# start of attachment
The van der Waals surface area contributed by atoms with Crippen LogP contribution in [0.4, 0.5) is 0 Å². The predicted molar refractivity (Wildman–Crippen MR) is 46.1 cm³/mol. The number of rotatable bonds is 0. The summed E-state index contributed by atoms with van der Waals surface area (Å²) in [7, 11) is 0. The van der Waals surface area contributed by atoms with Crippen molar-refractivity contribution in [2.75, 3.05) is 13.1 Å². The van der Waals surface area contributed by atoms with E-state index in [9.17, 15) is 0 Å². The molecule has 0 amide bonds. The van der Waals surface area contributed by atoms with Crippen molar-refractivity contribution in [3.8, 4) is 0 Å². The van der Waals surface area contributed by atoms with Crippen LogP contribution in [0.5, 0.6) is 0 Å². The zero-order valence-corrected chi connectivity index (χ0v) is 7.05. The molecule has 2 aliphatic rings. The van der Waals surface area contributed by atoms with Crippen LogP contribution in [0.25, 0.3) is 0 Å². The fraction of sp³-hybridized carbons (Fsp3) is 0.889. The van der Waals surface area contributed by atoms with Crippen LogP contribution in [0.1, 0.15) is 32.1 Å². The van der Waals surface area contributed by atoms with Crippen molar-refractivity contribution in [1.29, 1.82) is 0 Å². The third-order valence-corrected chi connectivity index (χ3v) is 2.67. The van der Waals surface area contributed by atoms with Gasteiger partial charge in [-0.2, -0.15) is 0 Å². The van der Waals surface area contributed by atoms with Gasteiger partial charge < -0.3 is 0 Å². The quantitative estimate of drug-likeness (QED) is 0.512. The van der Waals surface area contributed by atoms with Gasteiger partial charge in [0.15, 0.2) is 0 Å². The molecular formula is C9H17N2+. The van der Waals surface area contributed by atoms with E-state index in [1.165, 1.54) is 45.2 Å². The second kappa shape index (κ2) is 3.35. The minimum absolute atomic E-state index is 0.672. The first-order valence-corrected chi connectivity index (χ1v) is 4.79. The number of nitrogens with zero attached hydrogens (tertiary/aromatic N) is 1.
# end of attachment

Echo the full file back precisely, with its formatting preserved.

The van der Waals surface area contributed by atoms with Crippen LogP contribution in [0.4, 0.5) is 0 Å². The predicted molar refractivity (Wildman–Crippen MR) is 46.1 cm³/mol. The number of rotatable bonds is 0. The summed E-state index contributed by atoms with van der Waals surface area (Å²) in [7, 11) is 0. The van der Waals surface area contributed by atoms with Crippen molar-refractivity contribution in [2.75, 3.05) is 13.1 Å². The van der Waals surface area contributed by atoms with E-state index in [9.17, 15) is 0 Å². The molecule has 0 amide bonds. The van der Waals surface area contributed by atoms with Crippen molar-refractivity contribution in [3.8, 4) is 0 Å². The van der Waals surface area contributed by atoms with Crippen LogP contribution in [0.5, 0.6) is 0 Å². The zero-order valence-corrected chi connectivity index (χ0v) is 7.05. The molecule has 2 aliphatic rings. The van der Waals surface area contributed by atoms with Crippen LogP contribution in [0.25, 0.3) is 0 Å². The fraction of sp³-hybridized carbons (Fsp3) is 0.889. The van der Waals surface area contributed by atoms with Crippen LogP contribution in [0.1, 0.15) is 32.1 Å². The van der Waals surface area contributed by atoms with Crippen molar-refractivity contribution in [1.29, 1.82) is 0 Å². The third-order valence-corrected chi connectivity index (χ3v) is 2.67. The van der Waals surface area contributed by atoms with Gasteiger partial charge in [-0.2, -0.15) is 0 Å². The van der Waals surface area contributed by atoms with Gasteiger partial charge < -0.3 is 0 Å². The quantitative estimate of drug-likeness (QED) is 0.512. The van der Waals surface area contributed by atoms with Gasteiger partial charge in [0.15, 0.2) is 0 Å². The molecular formula is C9H17N2+. The van der Waals surface area contributed by atoms with E-state index in [1.165, 1.54) is 45.2 Å². The second kappa shape index (κ2) is 3.35. The minimum absolute atomic E-state index is 0.672. The first-order valence-corrected chi connectivity index (χ1v) is 4.79. The number of nitrogens with zero attached hydrogens (tertiary/aromatic N) is 1.